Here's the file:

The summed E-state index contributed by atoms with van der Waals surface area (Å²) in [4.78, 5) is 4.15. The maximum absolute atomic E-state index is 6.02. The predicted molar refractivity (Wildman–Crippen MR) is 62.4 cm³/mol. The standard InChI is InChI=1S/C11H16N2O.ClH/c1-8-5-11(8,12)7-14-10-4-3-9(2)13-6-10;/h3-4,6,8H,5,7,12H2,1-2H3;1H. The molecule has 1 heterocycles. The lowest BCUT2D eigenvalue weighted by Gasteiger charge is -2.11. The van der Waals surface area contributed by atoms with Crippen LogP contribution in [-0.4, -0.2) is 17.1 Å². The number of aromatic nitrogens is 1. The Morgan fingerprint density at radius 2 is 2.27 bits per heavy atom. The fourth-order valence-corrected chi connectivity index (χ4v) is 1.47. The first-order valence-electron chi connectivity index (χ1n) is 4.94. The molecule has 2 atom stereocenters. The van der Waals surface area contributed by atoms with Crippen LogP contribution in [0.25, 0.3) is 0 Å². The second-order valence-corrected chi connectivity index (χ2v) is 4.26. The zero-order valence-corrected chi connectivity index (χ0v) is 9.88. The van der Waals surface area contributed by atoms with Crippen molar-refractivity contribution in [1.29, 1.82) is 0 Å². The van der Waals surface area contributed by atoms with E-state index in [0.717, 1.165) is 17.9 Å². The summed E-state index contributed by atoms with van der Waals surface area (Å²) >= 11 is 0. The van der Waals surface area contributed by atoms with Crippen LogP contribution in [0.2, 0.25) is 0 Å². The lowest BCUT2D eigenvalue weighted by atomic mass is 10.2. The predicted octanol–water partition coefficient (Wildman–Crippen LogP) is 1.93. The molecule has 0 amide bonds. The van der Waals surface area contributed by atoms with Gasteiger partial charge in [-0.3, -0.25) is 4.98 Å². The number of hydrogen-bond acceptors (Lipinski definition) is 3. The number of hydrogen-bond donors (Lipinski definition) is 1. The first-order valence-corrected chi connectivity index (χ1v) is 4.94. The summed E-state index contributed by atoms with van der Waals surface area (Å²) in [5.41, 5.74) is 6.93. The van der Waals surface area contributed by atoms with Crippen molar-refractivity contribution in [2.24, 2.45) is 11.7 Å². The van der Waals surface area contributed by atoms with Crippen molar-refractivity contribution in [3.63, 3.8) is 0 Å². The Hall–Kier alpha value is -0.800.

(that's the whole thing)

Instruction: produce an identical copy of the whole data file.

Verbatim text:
The summed E-state index contributed by atoms with van der Waals surface area (Å²) in [4.78, 5) is 4.15. The maximum absolute atomic E-state index is 6.02. The predicted molar refractivity (Wildman–Crippen MR) is 62.4 cm³/mol. The standard InChI is InChI=1S/C11H16N2O.ClH/c1-8-5-11(8,12)7-14-10-4-3-9(2)13-6-10;/h3-4,6,8H,5,7,12H2,1-2H3;1H. The molecule has 1 heterocycles. The lowest BCUT2D eigenvalue weighted by Gasteiger charge is -2.11. The van der Waals surface area contributed by atoms with Crippen LogP contribution in [-0.4, -0.2) is 17.1 Å². The number of aromatic nitrogens is 1. The Morgan fingerprint density at radius 2 is 2.27 bits per heavy atom. The fourth-order valence-corrected chi connectivity index (χ4v) is 1.47. The first-order valence-electron chi connectivity index (χ1n) is 4.94. The molecule has 2 atom stereocenters. The van der Waals surface area contributed by atoms with Crippen LogP contribution in [0.25, 0.3) is 0 Å². The second-order valence-corrected chi connectivity index (χ2v) is 4.26. The zero-order valence-corrected chi connectivity index (χ0v) is 9.88. The van der Waals surface area contributed by atoms with Crippen molar-refractivity contribution in [1.29, 1.82) is 0 Å². The van der Waals surface area contributed by atoms with E-state index in [0.717, 1.165) is 17.9 Å². The summed E-state index contributed by atoms with van der Waals surface area (Å²) >= 11 is 0. The van der Waals surface area contributed by atoms with Crippen LogP contribution in [0.2, 0.25) is 0 Å². The lowest BCUT2D eigenvalue weighted by atomic mass is 10.2. The predicted octanol–water partition coefficient (Wildman–Crippen LogP) is 1.93. The molecule has 0 amide bonds. The van der Waals surface area contributed by atoms with Gasteiger partial charge in [-0.3, -0.25) is 4.98 Å². The number of hydrogen-bond acceptors (Lipinski definition) is 3. The number of hydrogen-bond donors (Lipinski definition) is 1. The first-order valence-corrected chi connectivity index (χ1v) is 4.94. The summed E-state index contributed by atoms with van der Waals surface area (Å²) in [5.41, 5.74) is 6.93. The van der Waals surface area contributed by atoms with Crippen molar-refractivity contribution in [2.24, 2.45) is 11.7 Å². The van der Waals surface area contributed by atoms with Crippen molar-refractivity contribution in [3.63, 3.8) is 0 Å². The Hall–Kier alpha value is -0.800.